Monday's Writing Links: Tuesday Edition

Today’s Monday’s Writing Links: Tuesday Edition highlights upcoming film adaptations of popular books, including Peter Jackson’s ‘The Hobbit.’

Kiwi director Peter Jackson has always been great to fans, indulging them with extensive production diaries that include and to an extent involve them in the process of making a movie. This week, he was nice enough to do a video showing fans the special equipment that’s being used to shoot ‘The Hobbit’ in 3D. Although 3D has its fair share of detractors, this is a really cool featurette and definitely worth watching if you have any interest in film and its evolving technology.

In other news, I hope everyone’s NaNoWriMo is going well. I have personally fallen flat on my face with my NaNoWriMo goal, but the good news is that if you fall flat on your face, you can take a nap while you’re there. Which would round out the worst motivational poster ever.  My rambling is more or less my concession for this year, but if you’re going strong, keep at it. You’re off to a great start!

Also, it can’t be ignored that for some inexplicable reason, MGM has decided to make a ‘Where’s Waldo’ movie, which will see them packing people into theaters to squint a lot at a really big screen. Either way, links.


– ‘The Hobbit’: 3D Production Diary (mymiddleearth)

– MGM Acquires Rights To Make A Live Action ‘Where’s Waldo’ Movie (comingsoon)

– ‘Pride And Prejudice And Zombies’ Loses 3rd Director (reuters)

– Brian K. Vaughn Will Be Screenwriter For StephenKing’s ‘Under The Dome’ (comingsoon)

– The Scotsman Interviews Stephen King (scotsman)

– How To Avoid Parenting Your Characters (writersdigest)

– Should Writers Blog, And Why? (sfwa)

– China Miéville on Scholarly SF/F and The Academic/Fan Divide (sfsignal)

– Miriam Kriss: What’s Working In The Young Adult Market (guidetoliteraryagents)

– AV Club Reviews Chris Hardwick’s ‘The Nerdist Way’ (avclub)

– New Agent Alert: Brooks Sherman (writersdigest)

Do You Feel Obligated To Write Your Second Book In The Same Style/Genre As The First?

Often when writers release a book that is somewhat successful, they are immediately pigeonholed into writing within the genre of that book. This is the expectation of readers, critics and publishers who are familiar with your work. If you don’t conform to this expectation, people will sit up, take notice and grumble loudly while perusing your book at Borders. For example, after Orson Scott Card wrote Ender’s Game, it would have been entirely unexpected and quite jarring if he would have followed it up with The Notebook. His fan base might have been less than pleased.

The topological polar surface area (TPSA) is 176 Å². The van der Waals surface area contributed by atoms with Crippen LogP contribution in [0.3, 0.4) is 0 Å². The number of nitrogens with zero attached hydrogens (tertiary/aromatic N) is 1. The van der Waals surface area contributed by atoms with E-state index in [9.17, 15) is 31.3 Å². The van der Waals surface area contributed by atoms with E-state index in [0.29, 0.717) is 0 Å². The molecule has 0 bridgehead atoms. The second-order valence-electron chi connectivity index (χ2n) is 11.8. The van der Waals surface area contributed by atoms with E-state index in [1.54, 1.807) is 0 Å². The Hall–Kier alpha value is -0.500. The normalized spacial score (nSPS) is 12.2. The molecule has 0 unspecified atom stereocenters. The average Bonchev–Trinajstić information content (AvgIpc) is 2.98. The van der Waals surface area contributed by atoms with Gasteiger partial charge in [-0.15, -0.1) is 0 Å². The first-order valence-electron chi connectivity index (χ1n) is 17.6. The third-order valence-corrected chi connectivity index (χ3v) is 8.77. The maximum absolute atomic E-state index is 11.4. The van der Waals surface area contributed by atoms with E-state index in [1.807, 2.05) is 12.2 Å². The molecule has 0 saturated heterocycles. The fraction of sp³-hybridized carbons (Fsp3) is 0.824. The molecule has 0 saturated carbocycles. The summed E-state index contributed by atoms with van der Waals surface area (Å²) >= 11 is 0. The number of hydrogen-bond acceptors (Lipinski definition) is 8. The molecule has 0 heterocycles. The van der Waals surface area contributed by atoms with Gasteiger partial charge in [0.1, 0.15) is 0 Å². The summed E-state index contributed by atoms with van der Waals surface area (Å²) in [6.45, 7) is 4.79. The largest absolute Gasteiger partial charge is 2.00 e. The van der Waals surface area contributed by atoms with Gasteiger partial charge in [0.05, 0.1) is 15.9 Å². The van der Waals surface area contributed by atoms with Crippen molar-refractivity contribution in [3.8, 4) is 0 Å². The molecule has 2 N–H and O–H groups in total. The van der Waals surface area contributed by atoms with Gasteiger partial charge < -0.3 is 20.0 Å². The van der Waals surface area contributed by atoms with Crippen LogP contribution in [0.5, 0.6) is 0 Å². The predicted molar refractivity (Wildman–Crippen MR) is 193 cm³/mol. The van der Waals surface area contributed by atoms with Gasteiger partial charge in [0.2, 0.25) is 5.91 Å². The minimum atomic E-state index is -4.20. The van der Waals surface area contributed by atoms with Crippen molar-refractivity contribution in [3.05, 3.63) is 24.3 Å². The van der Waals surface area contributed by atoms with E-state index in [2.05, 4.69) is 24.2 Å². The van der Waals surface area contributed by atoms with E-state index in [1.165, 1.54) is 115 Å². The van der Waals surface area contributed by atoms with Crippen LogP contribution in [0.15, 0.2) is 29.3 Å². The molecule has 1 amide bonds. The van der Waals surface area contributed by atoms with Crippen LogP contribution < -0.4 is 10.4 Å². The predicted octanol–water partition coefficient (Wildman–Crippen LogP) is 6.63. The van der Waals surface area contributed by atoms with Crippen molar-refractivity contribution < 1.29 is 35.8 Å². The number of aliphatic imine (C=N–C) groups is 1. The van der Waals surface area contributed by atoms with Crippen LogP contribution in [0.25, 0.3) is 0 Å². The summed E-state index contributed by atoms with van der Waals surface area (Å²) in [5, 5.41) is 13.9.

There is certainly nothing wrong with writing within one particular genre, but it can feel limiting if you do have a desire to tackle other material. I find that there are not many authors who switch genres successfully, at least very early on in their career. China Miéville is an author who is often credited with producing books that confront completely new genres and subject material with each new piece of work. But Miéville, an English author who makes a very conscious effort to buck tradition and cliche, is a rarity in this case.

Personally, my subsequent writing plans stay somewhat grounded in science fiction, fantasy and thrillers, which are to be honest, not vast departures from each other. I’d love to write literary fiction, but I don’t think I have the chops for it. I’m more likely to write Sense, Sensibility and Seamonsters than just plain old Sense and Sensibility. I really do admire those who have the command of prose needed to write great literary fiction though.

So, I must ask, do you as a writer feel obligated to stay within the genre of your first book? Do you feel obligated to write in the same style, prose, sentence structure, etc, in fear of alienating any fan base you may have amassed? What about switching from genre fiction to literary fiction or vice versa? This may have been addressed in my white whale post, but if you were to switch genres, what genre would you switch to and what would you write about? Are there any chameleon authors out there that you think jump genres particularly well?